You return home. You find that while you were gone, the UPS man dropped off a large cardboard box in front of your garage. The box is made of very thick cardboard. Clouds are rolling in. You need to put the box in the garage. But it’s just you and the box is super-heavy. You have no alternative but to push it in.
You Take Note
You’ve had your coffee today, so you’re on top of your game. Your mind is sharp as it will ever get. You position your hands and shove the box with everything you’ve got. You give it your best! Curiously once it starts, it isn’t that hard to move, as long as you keep moving.
You realize with that Sherlock Holmes brain of your that you’ve just fought friction and won. And you realized the friction before the box started moving seemed hard compared to the friction once it was moving.
The first kind of friction is termed static friction. The second kind is dynamic or sliding friction. What’s that all about?
Definition of Friction?
One simple definition of friction as a whole is “the resistance the surface of one object experiences when it is moved over another object.” In reality, this definition reveals very little.
It tells us nothing about the interactions producing the resistance. Experience suggests there should be friction no matter what, though the nature of those surfaces must play a role.
Force and Sir Isaac Newton
Since it takes force to move one object over another, we begin by considering Newton’s 3rd Law of Motion: For every action, there must be an equal and opposite reaction. That is, for every force applied, there is a force pushing back.¹
As long as the force we push with is not greater than the force pushing back, the box will not slide; it will stand still. This is the force exerted to overcome static friction, Fs. It says, “Uh, uh, I ain’t movin’.”
But why the force? Well, imagine a really fat man (at over 300 lbs., I volunteer) sits on top of the box. It will require a great deal more force to push the box. A no-brainer deduction tells us gravity is a major factor. We are already familiar with the equation that weight (our normal force) = mg. That is, weight = mass x gravity. So η = mg.
For now, we will consider gravity as a key component in the “normal” (perpendicular) force. It is symbolized by the Greek letter η. Let’s generate a simple equation based on our observations. We want to determine the amount of force we must use to just get the box moving. We’ll call that Fsmax.
Now we come to the best part…
Every Good Scientist
Every science student knows that every good scientist, when he needs to make an equation balance, inserts a “fudge factor”. We are no exception. Hence, let us pick for our fudge factor, μs. That we’ll call the coefficient of static friction.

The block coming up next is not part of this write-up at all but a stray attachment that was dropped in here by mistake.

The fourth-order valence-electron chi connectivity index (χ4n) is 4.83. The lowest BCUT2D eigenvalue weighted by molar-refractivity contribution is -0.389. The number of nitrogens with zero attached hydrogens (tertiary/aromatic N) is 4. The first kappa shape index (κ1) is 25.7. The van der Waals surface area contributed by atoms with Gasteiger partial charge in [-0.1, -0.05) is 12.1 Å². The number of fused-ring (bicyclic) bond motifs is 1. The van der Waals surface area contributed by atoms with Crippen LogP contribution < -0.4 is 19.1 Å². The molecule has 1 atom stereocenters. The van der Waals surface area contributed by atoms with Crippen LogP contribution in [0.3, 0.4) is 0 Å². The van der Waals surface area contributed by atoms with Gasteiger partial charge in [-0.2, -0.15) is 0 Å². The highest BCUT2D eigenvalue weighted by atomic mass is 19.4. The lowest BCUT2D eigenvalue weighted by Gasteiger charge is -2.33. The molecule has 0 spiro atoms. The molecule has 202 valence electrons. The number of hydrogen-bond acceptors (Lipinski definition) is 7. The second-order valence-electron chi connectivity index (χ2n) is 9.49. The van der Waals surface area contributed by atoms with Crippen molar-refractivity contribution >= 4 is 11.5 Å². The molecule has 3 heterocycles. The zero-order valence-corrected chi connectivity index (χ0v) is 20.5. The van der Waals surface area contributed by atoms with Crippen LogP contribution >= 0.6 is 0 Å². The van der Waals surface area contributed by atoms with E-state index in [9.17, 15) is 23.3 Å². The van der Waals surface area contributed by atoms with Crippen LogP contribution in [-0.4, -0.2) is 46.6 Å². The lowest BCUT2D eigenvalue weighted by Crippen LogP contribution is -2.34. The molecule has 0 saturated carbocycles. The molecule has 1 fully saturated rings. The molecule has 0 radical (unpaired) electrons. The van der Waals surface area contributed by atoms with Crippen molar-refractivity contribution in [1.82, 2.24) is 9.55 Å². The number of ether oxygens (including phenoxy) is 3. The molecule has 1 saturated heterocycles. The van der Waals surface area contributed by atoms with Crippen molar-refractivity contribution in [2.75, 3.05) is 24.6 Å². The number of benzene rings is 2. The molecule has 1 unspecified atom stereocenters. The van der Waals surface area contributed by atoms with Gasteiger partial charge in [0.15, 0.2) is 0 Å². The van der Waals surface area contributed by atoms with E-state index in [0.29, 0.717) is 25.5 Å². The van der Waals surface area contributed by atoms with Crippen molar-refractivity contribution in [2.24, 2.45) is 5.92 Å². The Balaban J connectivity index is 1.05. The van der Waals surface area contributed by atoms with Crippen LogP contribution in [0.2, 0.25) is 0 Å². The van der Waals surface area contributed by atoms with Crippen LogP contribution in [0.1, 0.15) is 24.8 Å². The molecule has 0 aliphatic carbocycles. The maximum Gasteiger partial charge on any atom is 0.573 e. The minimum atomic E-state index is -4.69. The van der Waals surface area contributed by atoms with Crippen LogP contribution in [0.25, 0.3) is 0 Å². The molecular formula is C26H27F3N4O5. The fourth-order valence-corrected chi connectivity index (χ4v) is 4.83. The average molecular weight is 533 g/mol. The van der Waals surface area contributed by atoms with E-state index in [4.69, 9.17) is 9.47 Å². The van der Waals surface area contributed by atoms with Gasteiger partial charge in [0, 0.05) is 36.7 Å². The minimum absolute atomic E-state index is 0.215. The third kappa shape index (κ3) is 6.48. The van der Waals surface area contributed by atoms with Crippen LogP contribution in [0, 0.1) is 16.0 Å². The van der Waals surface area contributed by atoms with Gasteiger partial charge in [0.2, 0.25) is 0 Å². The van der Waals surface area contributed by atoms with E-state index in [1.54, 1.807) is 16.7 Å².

Now let us introduce our equation:
Fsmax = μs · mg
Now I mentioned every “good” scientist. So where is the good science? It remains locked up inside the μs! We will attempt to unravel that, shortly. First, let’s consider kinetic friction.
We won’t run around Aunt Jane’s barn with this one. The same form of equation attains in this instance, that is, it closely compares to the equation for static friction. Only the coefficient is different. The coefficient of kinetic friction is μk.
Fsmax = μk · mg
As our box outside the garage illustration suggests, μk < μs. Once we’ve gotten over the friction “hump”, keeping the box moving is easier.
The Nitty Gritty
Now back to causes and the difference between static and kinetic friction. What causes friction? Actually, that is a very complex topic. There are probably many contributors to friction. There are factors at work such as surface roughness, hydrogen bonding, and Van der Waal’s forces.
These characteristics are not easy to quantify and vary from surface to surface. Hence even “good scientists”, or perhaps we should say “good engineers”, use the aforementioned fudge factors, the coefficients of static and of kinetic friction, in their calculations.
Have some time to spend to watch an intriguing 2-part television show that is:
1. Exceptionally entertaining
2. Highly educational
3. A show with international appeal
Then here you go!
The Battle of the Extreme Bar Slide Part One
The Battle of the Extreme Bar Slide Part Two
¹ Although there always two forces involved, it is sometimes the case that the 2nd force is not easy to visualize. Such is the case in this instance.
Note: You might also enjoy The Four Fundamental Forces of Nature